Burst Angel Vol. 5
Written by A. H. on 12 Sep 2006
Distributor MVM • Certificate 15 • Price £19.99
I think it’s fair to say that Burst Angel isn’t a series that has produced critical acclaim from this site thus far, and thus I find myself stepping up to the plate to review volume five of the show as the fourth reviewer of this tale of guns, girls and giant robots. So, can I find something to love that the others couldn’t see?
Volume five kicks off with a resolution to the last disc's cliff-hanger, with tough-as-nails Jo left to take on some heavily armoured Cybot with nothing but a couple of guns and a mute samurai (I kid you not!) for company. From then on, we meander through a handful of stories on the disc (four episodes, to be precise) which vary between stand-alone efforts and those focusing more prominently on the main story arc, where we slowly begin to piece together the origins of Jo and her mysterious past.
Much like the rest of the series, the episodes present in volume five aren’t particularly terrible per se, but by the same token they aren’t exactly works of genius either. Despite being set in a dystopian future, certain aspects of the plot line just don’t seem plausible, venturing into somewhat ridiculous territories in an effort to advance the storyline and provide something exciting. Even when the plot does hold genuine potential, the writers seem to handle it with all the subtlety of a pre-teen. The final episode on the disc is a perfect example of this – Tokyo’s police force, RAPT, unveils new Cybots to deal with traffic policing, but one of them quickly goes somewhat berserk and starts attacking (relatively) innocent drivers with gusto. The episode alludes to the brain transferred from a living person into the crazy Cybot having undergone a rather hefty trauma, but this is never really explored beyond a couple of vague flashbacks, with the villain of the piece ending up being just another bit of eye candy as it’s blown to pieces by Jo and the gang’s mecha, Jango.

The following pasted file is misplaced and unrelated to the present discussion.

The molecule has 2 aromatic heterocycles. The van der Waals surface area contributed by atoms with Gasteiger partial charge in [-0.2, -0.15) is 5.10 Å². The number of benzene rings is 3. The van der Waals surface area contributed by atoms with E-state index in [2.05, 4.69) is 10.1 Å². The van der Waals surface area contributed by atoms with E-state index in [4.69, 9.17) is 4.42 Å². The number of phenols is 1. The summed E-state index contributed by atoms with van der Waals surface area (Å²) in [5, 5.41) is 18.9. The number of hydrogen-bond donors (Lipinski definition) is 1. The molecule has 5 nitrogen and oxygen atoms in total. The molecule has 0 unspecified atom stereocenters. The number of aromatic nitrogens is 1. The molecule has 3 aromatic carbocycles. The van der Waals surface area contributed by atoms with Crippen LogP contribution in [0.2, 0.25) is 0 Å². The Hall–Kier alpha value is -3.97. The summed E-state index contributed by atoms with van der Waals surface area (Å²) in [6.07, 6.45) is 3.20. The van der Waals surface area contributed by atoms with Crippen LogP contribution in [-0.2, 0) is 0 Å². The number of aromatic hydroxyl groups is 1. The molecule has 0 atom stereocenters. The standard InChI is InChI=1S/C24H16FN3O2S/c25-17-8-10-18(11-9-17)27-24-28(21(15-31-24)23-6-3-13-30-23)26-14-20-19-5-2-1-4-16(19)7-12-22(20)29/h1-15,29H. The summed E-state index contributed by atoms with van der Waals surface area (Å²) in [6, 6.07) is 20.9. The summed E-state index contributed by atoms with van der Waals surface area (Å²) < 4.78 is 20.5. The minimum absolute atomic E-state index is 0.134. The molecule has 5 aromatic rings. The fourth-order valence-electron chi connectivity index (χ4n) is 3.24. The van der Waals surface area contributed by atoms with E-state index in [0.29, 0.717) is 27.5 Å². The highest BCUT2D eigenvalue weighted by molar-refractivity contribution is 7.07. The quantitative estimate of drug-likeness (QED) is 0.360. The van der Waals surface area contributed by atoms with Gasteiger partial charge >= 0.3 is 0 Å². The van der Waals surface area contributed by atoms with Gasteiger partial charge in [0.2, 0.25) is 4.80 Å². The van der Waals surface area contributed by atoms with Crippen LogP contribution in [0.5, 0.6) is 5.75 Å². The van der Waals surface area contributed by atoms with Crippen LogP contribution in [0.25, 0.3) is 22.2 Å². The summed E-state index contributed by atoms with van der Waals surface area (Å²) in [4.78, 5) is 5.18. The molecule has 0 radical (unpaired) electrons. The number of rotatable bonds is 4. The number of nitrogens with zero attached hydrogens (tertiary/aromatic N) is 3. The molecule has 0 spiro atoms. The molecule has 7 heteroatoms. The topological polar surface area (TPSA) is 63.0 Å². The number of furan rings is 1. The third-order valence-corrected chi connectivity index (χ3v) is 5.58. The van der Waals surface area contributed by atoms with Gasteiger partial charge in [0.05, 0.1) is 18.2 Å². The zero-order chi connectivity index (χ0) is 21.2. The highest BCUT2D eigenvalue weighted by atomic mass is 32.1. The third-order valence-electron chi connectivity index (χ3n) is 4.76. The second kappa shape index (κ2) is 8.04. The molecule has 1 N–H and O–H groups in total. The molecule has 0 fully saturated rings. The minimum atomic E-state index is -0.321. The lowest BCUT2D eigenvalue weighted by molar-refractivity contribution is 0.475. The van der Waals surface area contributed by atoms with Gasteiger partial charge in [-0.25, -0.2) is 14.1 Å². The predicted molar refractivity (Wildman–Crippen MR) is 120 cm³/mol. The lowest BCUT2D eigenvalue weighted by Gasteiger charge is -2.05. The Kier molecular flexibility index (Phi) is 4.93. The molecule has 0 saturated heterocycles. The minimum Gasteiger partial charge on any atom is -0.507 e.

Which really brings us to the crux of the series – It isn’t trying to make a point or get you thinking, it’s simply a bunch of scantily-clad girls blowing things up. Unfortunately, even this aim is rather deadened by the use of some very bland CGI, rather uninspired mecha designs and generally very little in the way of top-notch animation. The characterisation is very weak as well, leaving us in no danger of falling for or empathising with any of our heroes – Indeed, I’m still trying to figure out what Meg’s place is in the group at all (big breasts aside), beyond being kidnapped in almost every episode.
At the end of the day then, Burst Angel really is a case of anime-lite – Light, that is, on anything resembling an intense storyline, plot or characterisation. Throw that together with the generally poor animation and CG on offer, and you have yourself a pretty weak series. Having said that though, you could certainly find far less watchable shows out there, and if you desperately want to park your brain in neutral for a few hours then Burst Angel is probably as good an anime to do it to as any. Does that alone make it worth buying on DVD though? Well… No, it doesn’t.
The one positive facet of the DVD is the impressive amount of extras on show – Aside from both Japanese and English 5.1 audio tracks (Avoid the English dub at all costs, almost the entire cast sounds bored to tears!) and English subtitles, we are also treated to a commentary of episode seventeen (complete with constantly giggling Monica Rial, voice of Jo in the dub of the show), a number of radio dramas complete with English subtitles and brief interviews with one of the shows CGI artists and its character designer along with a number of the series’ Japanese voice actors. Most of these interviews are brief, but are good to get a flavour of the people working on the show. Throw in a couple of trailers for other series (Tenjho Tenje and Gantz) and you’re all set.
A weak series in every sense of the word.
by Richard Durrance on 23 Mar 2021
by Dan Barnett on 16 Mar 2021
by Ross Locksley on 15 Mar 2021
by Richard Durrance on 04 Mar 2021
by Richard Durrance on 03 Mar 2021
by Richard Durrance on 08 Feb 2021
by Dawfydd Kelly on 18 Jan 2021
by Robert Frazer on 15 Jan 2021